Figures unveiled by the Unite Union following a Freedom of Information act to the DVLA show that in 2005 a total of 4,583 drivers had their licence refused or revoked and by 2018 this number had increased to 12,242.
Last year the figure was 7,209 but the requirement for drivers to undergo a medical assessment, in order to continue driving, was suspended from March 2020 to January 2021 due to the pandemic.
The huge increase is exacerbating the nation’s present supply chain crisis but the news is not a surprise to us and we already have systems in place to begin bringing the number down.
We work with individuals and training providers to supply the D4 medical to all of those who drive commercially and we have launched new screening measures to help tackle the growing number of licences refused on medical grounds.
Medical Director Dr Joe Pearson says: “At D4Drivers we have been aware of this as an issue for quite some time and it is something we have been working to combat. The current requirement for a driver over the age of 45 is to get reviewed every five years, this is dangerously inadequate.”
“We have been working with RoSPA to highlight how the high levels of heart disease, sleep apnoea, mental illness and work pressures lead to increased sickness, accidents and reduced productivity.”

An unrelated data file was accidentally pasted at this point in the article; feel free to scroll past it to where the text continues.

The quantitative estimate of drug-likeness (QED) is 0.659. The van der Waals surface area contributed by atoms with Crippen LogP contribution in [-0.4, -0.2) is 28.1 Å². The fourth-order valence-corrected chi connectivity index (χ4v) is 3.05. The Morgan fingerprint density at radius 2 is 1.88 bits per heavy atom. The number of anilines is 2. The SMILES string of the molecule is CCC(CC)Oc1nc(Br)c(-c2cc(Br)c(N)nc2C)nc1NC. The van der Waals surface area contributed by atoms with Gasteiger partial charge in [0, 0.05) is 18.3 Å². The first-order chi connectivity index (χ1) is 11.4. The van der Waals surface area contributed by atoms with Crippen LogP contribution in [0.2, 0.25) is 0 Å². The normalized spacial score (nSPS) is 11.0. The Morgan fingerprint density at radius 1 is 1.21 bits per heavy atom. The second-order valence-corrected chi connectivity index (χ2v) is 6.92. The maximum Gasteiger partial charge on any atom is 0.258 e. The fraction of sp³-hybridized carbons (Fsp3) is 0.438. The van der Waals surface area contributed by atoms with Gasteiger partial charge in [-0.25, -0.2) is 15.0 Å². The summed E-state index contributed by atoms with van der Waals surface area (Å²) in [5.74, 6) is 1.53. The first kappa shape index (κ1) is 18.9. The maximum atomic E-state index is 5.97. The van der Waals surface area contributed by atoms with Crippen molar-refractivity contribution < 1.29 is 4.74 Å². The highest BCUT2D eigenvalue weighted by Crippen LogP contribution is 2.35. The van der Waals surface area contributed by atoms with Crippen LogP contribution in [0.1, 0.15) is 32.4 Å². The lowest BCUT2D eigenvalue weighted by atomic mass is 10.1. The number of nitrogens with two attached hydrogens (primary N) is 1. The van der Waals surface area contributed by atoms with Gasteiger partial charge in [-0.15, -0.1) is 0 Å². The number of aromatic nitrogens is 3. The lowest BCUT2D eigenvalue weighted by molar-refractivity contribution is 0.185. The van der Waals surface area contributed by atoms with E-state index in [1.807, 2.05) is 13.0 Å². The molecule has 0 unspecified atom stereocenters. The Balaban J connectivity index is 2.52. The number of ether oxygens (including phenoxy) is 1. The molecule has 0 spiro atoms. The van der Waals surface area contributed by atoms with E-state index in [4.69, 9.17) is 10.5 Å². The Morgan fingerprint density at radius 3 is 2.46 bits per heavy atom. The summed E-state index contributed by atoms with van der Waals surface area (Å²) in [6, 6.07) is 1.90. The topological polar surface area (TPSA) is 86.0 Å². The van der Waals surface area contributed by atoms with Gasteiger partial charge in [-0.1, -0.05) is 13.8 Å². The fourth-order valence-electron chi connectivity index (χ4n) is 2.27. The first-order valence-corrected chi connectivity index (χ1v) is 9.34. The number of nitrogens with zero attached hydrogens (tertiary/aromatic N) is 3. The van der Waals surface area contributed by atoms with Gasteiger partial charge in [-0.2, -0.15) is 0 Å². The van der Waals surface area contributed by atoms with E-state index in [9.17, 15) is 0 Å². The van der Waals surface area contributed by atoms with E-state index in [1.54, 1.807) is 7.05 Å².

“The most important option that we have introduced is driver screening and we are also very close to being able to provide regular health surveillance and remote medical monitoring to promote wellness and prevent sickness with the obvious benefits to the driver and the company and society as a whole.”
“Drivers themselves are responsible for ensuring that they report to the DVLA any condition which affects their ability to drive safely. However, experience tells us that drivers often underestimate or misunderstand the impact of changes to their health or medications, and this can have serious consequences in the form of more ill-health and more accidents.”
“We now provide employers with a fitness certificate for each driver who passes their medical so that a record of their assessment can be held on file and employers know that they are monitoring driver health on a regular basis.”
Unite said the figures were “alarming but unsurprising” and raised concerns about the health problems which “are only going to get worse as the average age of the driving workforce increases”.